Bat Country

October 6, 2011
By

(This article was first published on Life in Code, and kindly contributed to R-bloggers)

I've spent a lot of time thinking about and using R's spectrum() function and the Fast Fourier Transform (FFT) in the last 5+ years. Lately, they've begun to remind me a little of a Theremin: simple to use, difficult to master.

While prepping a figure for the R Graph Gallery (which is awesome, by the way), I ran across this curious example -- its striking visual appearance was definitely not what I was expecting.


I decided to use the logistic map to generate an ensemble of time series with a range of frequencies. The logistic map goes through characteristic period doubling, and then exhibits broad-spectrum "noise" at the onset of chaos. And it's really easy to compute. So, I can tune my time series to have a range of frequency distributions.

In this example, I'm in the periodic regime (r=3.5, period 4) . So why am I getting this Batman motif?

Actually, it's weirdly simple. This is an artifact of the (default) tapering that R's spectrum() function applies to the series before the FFT is computed. In theory, the Fourier Transform assumes an infinite-length sequence, while in practice the FFT assumes the series is circular -- in essence, gluing the beginning and end of the series together to make a loop. If the series is not perfectly periodic, though, this gluing introduces a sharp discontinuity. Tapering is typically applied to reduce or control this discontinuity, so that both ends gently decline to zero. When the series is genuinely periodic, though, this does some weird effects. In essence, the taper transfers power from the fundamental frequencies in a curious way. Note that the fundamental period is 4, as seen by the peak at frequency 1/4, with a strong harmonic at period 2, frequency 1/2.

Zero-padding has a similar effect. If your series is zero (or relatively small) at both ends, then you could glue it together without introducing discontinuities, but peaks near the beginning and the end will still be seen as near by, resulting in spurious peaks. In any case, R pads your series by default (fast=T) unless the length of the series is highly composite (i.e. it can be factored into many small divisors). Below, it turns out that a series of length 1e5 is composite enough that R doesn't pad it. 1e5? Totally different results.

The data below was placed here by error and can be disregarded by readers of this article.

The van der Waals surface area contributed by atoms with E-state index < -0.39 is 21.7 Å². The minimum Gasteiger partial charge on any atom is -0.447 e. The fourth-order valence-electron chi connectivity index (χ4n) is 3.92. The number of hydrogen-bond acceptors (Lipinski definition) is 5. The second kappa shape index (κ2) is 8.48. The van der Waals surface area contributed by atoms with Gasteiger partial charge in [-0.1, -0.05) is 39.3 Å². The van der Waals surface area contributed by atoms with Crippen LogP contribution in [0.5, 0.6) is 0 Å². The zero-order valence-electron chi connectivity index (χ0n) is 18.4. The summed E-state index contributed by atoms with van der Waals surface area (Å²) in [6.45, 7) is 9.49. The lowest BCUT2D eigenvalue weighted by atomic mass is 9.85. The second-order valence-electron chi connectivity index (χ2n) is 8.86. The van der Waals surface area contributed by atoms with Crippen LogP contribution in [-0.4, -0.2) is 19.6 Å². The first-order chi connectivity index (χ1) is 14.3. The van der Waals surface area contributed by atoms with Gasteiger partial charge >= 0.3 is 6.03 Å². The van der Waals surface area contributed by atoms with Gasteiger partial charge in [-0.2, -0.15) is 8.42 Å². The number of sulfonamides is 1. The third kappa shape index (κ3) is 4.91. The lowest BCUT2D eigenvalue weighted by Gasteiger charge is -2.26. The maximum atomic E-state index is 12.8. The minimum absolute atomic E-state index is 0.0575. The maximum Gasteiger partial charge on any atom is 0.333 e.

If I understand this correctly, both padding and tapering are attempts to reduce or control spectral leakage. We've constructed an example where no spectral leakage is expected from the original time series, which closely fits the assumptions of the FFT without modification.

The moral? Know thy functions (and their default parameter values, and their effects)!

## using R -- 
## logistic map function:
logmap = function(n, r, x0=0.5) { 
    ret = rep(x0,n)
    for (ii in 2:n) { 
        ret[ii] = r*ret[ii-1]*(1-ret[ii-1])
    }
    return(ret)
}

## compare:
spectrum(logmap(1e5, 3.5), main='R tapers to 0.1 by default')
spectrum(logmap(1e5, 3.5), taper=0, main='No taper')
spectrum(logmap(1e5+1, 3.5), taper=0, main='Non-composite length, fast=T pads by default')
spectrum(logmap(1e5, 3.5), taper=0.5, sub='Lots of padding approximately recovers "correct" results')

To leave a comment for the author, please follow the link and comment on his blog: Life in Code.

R-bloggers.com offers daily e-mail updates about R news and tutorials on topics such as: visualization (ggplot2, Boxplots, maps, animation), programming (RStudio, Sweave, LaTeX, SQL, Eclipse, git, hadoop, Web Scraping) statistics (regression, PCA, time series, trading) and more...



If you got this far, why not subscribe for updates from the site? Choose your flavor: e-mail, twitter, RSS, or facebook...

Comments are closed.